Atlanta-based manufacturer Acuity Specialty Products, Inc., recently pleaded guilty to one count of violating the Clean Water Act. Per the terms of the plea agreement, U.S. District Judge Marvin H. Shoob imposed a sentence of three years of probation and a fine of $3.8 million.
The allegations arise out of wastewater discharges from the Acuity facility, located in Atlanta. The facility operates as a chemical blending facility that manufactures numerous detergent and cleaning products which are used for industrial and domestic purposes. Within the facility are different plants, each of which produces a different type of detergent or cleaning product, including liquids, aerosols, powders and acids.
In its plea, Acuity admitted that from at least September 1998 until November 2002, while inspectors from the City of Atlanta Watershed Department were at the Acuity facility conducting sampling, employees knowingly altered the wastewater flow in order to render the sampling inaccurate, with the intention of misleading the City of Atlanta. As a result of the investigation, Daniel Schaffer, Acuity's former Director of Environmental Compliance, pleaded guilty to conspiracy to violate the Clean Water Act, in February 2006.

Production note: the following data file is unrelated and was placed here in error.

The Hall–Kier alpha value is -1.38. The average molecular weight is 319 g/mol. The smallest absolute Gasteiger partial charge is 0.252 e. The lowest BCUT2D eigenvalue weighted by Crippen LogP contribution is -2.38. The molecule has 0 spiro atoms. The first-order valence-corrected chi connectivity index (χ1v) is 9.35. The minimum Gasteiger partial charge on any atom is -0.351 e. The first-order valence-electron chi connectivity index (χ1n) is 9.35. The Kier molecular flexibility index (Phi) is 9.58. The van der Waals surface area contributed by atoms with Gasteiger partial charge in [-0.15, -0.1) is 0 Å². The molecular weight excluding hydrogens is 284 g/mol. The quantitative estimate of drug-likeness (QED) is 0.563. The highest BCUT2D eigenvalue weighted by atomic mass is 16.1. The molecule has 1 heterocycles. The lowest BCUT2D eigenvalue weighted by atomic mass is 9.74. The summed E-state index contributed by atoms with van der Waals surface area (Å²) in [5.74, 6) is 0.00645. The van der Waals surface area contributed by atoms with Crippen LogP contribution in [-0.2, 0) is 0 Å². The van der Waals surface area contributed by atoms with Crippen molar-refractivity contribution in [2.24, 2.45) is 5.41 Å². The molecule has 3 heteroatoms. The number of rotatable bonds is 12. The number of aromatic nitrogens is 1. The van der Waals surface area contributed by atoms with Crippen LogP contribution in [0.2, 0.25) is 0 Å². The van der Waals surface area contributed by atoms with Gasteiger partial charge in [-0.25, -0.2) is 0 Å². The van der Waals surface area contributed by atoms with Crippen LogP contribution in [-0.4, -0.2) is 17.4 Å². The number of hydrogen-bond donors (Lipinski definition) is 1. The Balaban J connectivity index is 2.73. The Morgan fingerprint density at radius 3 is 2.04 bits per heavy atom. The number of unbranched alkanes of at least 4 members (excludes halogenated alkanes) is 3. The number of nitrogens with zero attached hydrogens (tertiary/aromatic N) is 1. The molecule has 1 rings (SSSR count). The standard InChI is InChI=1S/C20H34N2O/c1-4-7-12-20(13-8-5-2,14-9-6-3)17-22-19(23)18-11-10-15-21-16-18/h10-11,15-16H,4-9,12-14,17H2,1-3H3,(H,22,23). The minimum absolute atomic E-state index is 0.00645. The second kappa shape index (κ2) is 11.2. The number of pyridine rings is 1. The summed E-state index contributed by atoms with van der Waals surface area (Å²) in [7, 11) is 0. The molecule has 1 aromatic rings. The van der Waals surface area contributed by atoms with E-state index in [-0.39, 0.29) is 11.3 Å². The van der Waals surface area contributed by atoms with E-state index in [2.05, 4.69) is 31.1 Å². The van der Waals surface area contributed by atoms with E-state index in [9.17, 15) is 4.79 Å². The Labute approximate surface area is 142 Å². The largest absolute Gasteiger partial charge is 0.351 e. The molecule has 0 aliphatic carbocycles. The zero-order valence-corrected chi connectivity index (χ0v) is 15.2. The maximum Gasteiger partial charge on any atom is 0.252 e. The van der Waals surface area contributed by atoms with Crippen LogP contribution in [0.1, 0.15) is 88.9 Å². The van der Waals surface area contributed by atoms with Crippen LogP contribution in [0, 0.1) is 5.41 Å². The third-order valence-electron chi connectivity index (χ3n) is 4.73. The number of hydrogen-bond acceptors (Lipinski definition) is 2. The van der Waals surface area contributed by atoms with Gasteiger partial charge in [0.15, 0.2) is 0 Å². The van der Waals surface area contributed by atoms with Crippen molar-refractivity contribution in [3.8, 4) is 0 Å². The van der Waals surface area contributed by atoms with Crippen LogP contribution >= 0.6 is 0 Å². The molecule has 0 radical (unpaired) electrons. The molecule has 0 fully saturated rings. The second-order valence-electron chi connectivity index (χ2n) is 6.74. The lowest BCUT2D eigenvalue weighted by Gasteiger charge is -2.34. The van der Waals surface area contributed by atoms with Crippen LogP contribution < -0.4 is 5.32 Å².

Acuity admitted in its plea that this improper practice had been in place before 1998, when it had first hired Schaffer. Acuity admitted that on numerous occasions, it had failed to report accurate wastewater flow data, phosphorus concentrations and pH results in reports that were submitted to the City of Atlanta. Acuity also admitted that on two occasions, it had failed to report discharges to the City of Atlanta, including a 10,000 gallon phosphorus discharge in 2000, and an acid spill in March 2002.
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